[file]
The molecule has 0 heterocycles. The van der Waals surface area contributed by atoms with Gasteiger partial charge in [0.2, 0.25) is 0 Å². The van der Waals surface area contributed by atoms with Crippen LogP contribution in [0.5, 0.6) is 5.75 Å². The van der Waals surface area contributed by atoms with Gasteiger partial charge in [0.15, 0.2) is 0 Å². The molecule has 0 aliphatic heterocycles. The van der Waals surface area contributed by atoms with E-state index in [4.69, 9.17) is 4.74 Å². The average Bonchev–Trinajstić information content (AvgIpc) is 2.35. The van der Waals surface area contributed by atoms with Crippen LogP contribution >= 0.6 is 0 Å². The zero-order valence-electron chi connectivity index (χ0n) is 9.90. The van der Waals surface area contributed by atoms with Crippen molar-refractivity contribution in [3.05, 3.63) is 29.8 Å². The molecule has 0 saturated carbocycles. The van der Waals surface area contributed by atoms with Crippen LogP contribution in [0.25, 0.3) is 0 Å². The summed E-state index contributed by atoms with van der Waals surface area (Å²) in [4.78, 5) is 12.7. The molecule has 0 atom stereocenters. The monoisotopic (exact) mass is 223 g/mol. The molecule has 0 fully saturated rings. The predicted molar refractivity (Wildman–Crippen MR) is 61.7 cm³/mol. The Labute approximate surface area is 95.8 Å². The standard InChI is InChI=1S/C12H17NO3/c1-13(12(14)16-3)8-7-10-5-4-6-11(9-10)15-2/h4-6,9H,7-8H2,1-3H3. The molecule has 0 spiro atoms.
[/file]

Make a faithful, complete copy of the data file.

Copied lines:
The molecule has 0 heterocycles. The van der Waals surface area contributed by atoms with Gasteiger partial charge in [0.2, 0.25) is 0 Å². The van der Waals surface area contributed by atoms with Crippen LogP contribution in [0.5, 0.6) is 5.75 Å². The van der Waals surface area contributed by atoms with Gasteiger partial charge in [0.15, 0.2) is 0 Å². The molecule has 0 aliphatic heterocycles. The van der Waals surface area contributed by atoms with E-state index in [4.69, 9.17) is 4.74 Å². The average Bonchev–Trinajstić information content (AvgIpc) is 2.35. The van der Waals surface area contributed by atoms with Crippen LogP contribution >= 0.6 is 0 Å². The zero-order valence-electron chi connectivity index (χ0n) is 9.90. The van der Waals surface area contributed by atoms with Crippen molar-refractivity contribution in [3.05, 3.63) is 29.8 Å². The molecule has 0 saturated carbocycles. The van der Waals surface area contributed by atoms with Crippen LogP contribution in [0.25, 0.3) is 0 Å². The summed E-state index contributed by atoms with van der Waals surface area (Å²) in [4.78, 5) is 12.7. The molecule has 0 atom stereocenters. The monoisotopic (exact) mass is 223 g/mol. The molecule has 0 fully saturated rings. The predicted molar refractivity (Wildman–Crippen MR) is 61.7 cm³/mol. The Labute approximate surface area is 95.8 Å². The standard InChI is InChI=1S/C12H17NO3/c1-13(12(14)16-3)8-7-10-5-4-6-11(9-10)15-2/h4-6,9H,7-8H2,1-3H3. The molecule has 0 spiro atoms.